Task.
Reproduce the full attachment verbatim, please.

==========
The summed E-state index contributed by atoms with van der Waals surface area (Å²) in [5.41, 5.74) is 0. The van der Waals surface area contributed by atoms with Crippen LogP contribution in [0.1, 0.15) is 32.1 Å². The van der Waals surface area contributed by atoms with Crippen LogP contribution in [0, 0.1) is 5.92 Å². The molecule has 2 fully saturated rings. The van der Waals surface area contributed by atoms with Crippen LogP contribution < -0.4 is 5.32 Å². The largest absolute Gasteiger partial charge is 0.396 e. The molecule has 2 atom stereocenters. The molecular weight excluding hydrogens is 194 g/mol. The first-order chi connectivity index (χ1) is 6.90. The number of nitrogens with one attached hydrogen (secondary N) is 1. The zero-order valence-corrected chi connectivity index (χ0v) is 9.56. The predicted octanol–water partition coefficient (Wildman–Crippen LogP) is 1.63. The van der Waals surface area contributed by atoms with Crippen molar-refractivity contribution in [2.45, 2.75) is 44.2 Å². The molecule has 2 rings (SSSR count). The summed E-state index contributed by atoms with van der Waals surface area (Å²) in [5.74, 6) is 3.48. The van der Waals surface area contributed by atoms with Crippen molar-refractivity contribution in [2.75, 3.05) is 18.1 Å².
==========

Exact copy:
The summed E-state index contributed by atoms with van der Waals surface area (Å²) in [5.41, 5.74) is 0. The van der Waals surface area contributed by atoms with Crippen LogP contribution in [0.1, 0.15) is 32.1 Å². The van der Waals surface area contributed by atoms with Crippen LogP contribution in [0, 0.1) is 5.92 Å². The molecule has 2 fully saturated rings. The van der Waals surface area contributed by atoms with Crippen LogP contribution < -0.4 is 5.32 Å². The largest absolute Gasteiger partial charge is 0.396 e. The molecule has 2 atom stereocenters. The molecular weight excluding hydrogens is 194 g/mol. The first-order chi connectivity index (χ1) is 6.90. The number of nitrogens with one attached hydrogen (secondary N) is 1. The zero-order valence-corrected chi connectivity index (χ0v) is 9.56. The predicted octanol–water partition coefficient (Wildman–Crippen LogP) is 1.63. The van der Waals surface area contributed by atoms with Crippen molar-refractivity contribution in [2.45, 2.75) is 44.2 Å². The molecule has 2 rings (SSSR count). The summed E-state index contributed by atoms with van der Waals surface area (Å²) in [5.74, 6) is 3.48. The van der Waals surface area contributed by atoms with Crippen molar-refractivity contribution in [2.75, 3.05) is 18.1 Å².